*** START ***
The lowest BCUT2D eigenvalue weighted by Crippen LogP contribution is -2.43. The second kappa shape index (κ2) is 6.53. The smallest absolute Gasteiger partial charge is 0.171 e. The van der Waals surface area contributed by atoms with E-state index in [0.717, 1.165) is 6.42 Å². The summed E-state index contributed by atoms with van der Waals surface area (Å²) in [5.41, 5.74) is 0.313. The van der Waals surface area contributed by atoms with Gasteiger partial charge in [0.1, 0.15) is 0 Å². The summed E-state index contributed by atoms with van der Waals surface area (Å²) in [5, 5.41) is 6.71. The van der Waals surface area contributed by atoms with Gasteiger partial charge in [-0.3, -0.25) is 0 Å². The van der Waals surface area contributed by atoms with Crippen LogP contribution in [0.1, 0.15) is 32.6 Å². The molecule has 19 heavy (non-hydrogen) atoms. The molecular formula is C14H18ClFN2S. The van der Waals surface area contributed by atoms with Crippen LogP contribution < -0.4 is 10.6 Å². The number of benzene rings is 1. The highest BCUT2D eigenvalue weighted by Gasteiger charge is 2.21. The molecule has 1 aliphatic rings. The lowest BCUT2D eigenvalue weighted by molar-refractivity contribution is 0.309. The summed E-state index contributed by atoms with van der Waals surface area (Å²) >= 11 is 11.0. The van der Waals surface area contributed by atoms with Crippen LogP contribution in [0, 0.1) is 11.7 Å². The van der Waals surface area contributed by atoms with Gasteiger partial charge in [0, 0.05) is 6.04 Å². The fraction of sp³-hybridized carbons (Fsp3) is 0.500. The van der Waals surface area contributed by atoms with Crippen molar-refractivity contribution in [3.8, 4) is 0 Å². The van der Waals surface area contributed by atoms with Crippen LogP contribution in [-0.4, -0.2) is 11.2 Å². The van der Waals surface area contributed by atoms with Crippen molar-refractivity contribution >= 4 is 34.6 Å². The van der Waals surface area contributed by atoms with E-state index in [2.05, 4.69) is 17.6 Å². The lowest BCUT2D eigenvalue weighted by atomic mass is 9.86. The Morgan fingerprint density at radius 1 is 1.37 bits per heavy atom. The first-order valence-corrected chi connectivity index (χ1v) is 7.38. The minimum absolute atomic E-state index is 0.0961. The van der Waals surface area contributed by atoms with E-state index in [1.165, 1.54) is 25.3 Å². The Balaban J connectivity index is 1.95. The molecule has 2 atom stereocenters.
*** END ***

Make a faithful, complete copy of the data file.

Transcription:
The lowest BCUT2D eigenvalue weighted by Crippen LogP contribution is -2.43. The second kappa shape index (κ2) is 6.53. The smallest absolute Gasteiger partial charge is 0.171 e. The van der Waals surface area contributed by atoms with E-state index in [0.717, 1.165) is 6.42 Å². The summed E-state index contributed by atoms with van der Waals surface area (Å²) in [5.41, 5.74) is 0.313. The van der Waals surface area contributed by atoms with Gasteiger partial charge in [0.1, 0.15) is 0 Å². The summed E-state index contributed by atoms with van der Waals surface area (Å²) in [5, 5.41) is 6.71. The van der Waals surface area contributed by atoms with Gasteiger partial charge in [-0.3, -0.25) is 0 Å². The van der Waals surface area contributed by atoms with Crippen LogP contribution in [0.1, 0.15) is 32.6 Å². The molecule has 19 heavy (non-hydrogen) atoms. The molecular formula is C14H18ClFN2S. The van der Waals surface area contributed by atoms with Crippen LogP contribution < -0.4 is 10.6 Å². The number of benzene rings is 1. The highest BCUT2D eigenvalue weighted by Gasteiger charge is 2.21. The molecule has 1 aliphatic rings. The lowest BCUT2D eigenvalue weighted by molar-refractivity contribution is 0.309. The summed E-state index contributed by atoms with van der Waals surface area (Å²) >= 11 is 11.0. The van der Waals surface area contributed by atoms with Crippen LogP contribution in [0, 0.1) is 11.7 Å². The van der Waals surface area contributed by atoms with Gasteiger partial charge in [0, 0.05) is 6.04 Å². The fraction of sp³-hybridized carbons (Fsp3) is 0.500. The van der Waals surface area contributed by atoms with Crippen molar-refractivity contribution in [3.8, 4) is 0 Å². The van der Waals surface area contributed by atoms with Crippen LogP contribution in [-0.4, -0.2) is 11.2 Å². The van der Waals surface area contributed by atoms with Crippen molar-refractivity contribution >= 4 is 34.6 Å². The van der Waals surface area contributed by atoms with E-state index in [2.05, 4.69) is 17.6 Å². The lowest BCUT2D eigenvalue weighted by atomic mass is 9.86. The Morgan fingerprint density at radius 1 is 1.37 bits per heavy atom. The first-order valence-corrected chi connectivity index (χ1v) is 7.38. The minimum absolute atomic E-state index is 0.0961. The van der Waals surface area contributed by atoms with E-state index in [1.165, 1.54) is 25.3 Å². The Balaban J connectivity index is 1.95. The molecule has 2 atom stereocenters.